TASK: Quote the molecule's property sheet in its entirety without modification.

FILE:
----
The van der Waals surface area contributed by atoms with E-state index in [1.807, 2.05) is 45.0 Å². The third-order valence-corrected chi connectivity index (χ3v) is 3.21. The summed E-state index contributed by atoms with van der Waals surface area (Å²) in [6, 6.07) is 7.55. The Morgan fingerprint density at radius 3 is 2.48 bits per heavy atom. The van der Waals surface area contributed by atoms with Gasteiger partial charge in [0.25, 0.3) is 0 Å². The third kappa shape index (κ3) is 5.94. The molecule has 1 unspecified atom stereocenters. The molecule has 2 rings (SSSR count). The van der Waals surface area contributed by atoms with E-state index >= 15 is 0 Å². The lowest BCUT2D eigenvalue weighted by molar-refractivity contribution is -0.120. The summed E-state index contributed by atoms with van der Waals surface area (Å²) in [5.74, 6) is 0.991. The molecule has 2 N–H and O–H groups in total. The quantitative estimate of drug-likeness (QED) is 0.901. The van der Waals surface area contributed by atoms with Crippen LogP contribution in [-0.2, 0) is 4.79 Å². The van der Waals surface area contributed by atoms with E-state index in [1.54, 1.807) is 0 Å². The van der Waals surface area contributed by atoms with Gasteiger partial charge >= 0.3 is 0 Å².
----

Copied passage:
The van der Waals surface area contributed by atoms with E-state index in [1.807, 2.05) is 45.0 Å². The third-order valence-corrected chi connectivity index (χ3v) is 3.21. The summed E-state index contributed by atoms with van der Waals surface area (Å²) in [6, 6.07) is 7.55. The Morgan fingerprint density at radius 3 is 2.48 bits per heavy atom. The van der Waals surface area contributed by atoms with Gasteiger partial charge in [0.25, 0.3) is 0 Å². The third kappa shape index (κ3) is 5.94. The molecule has 1 unspecified atom stereocenters. The molecule has 2 rings (SSSR count). The van der Waals surface area contributed by atoms with E-state index >= 15 is 0 Å². The lowest BCUT2D eigenvalue weighted by molar-refractivity contribution is -0.120. The summed E-state index contributed by atoms with van der Waals surface area (Å²) in [5.74, 6) is 0.991. The molecule has 2 N–H and O–H groups in total. The quantitative estimate of drug-likeness (QED) is 0.901. The van der Waals surface area contributed by atoms with Crippen LogP contribution in [-0.2, 0) is 4.79 Å². The van der Waals surface area contributed by atoms with E-state index in [1.54, 1.807) is 0 Å². The van der Waals surface area contributed by atoms with Gasteiger partial charge >= 0.3 is 0 Å².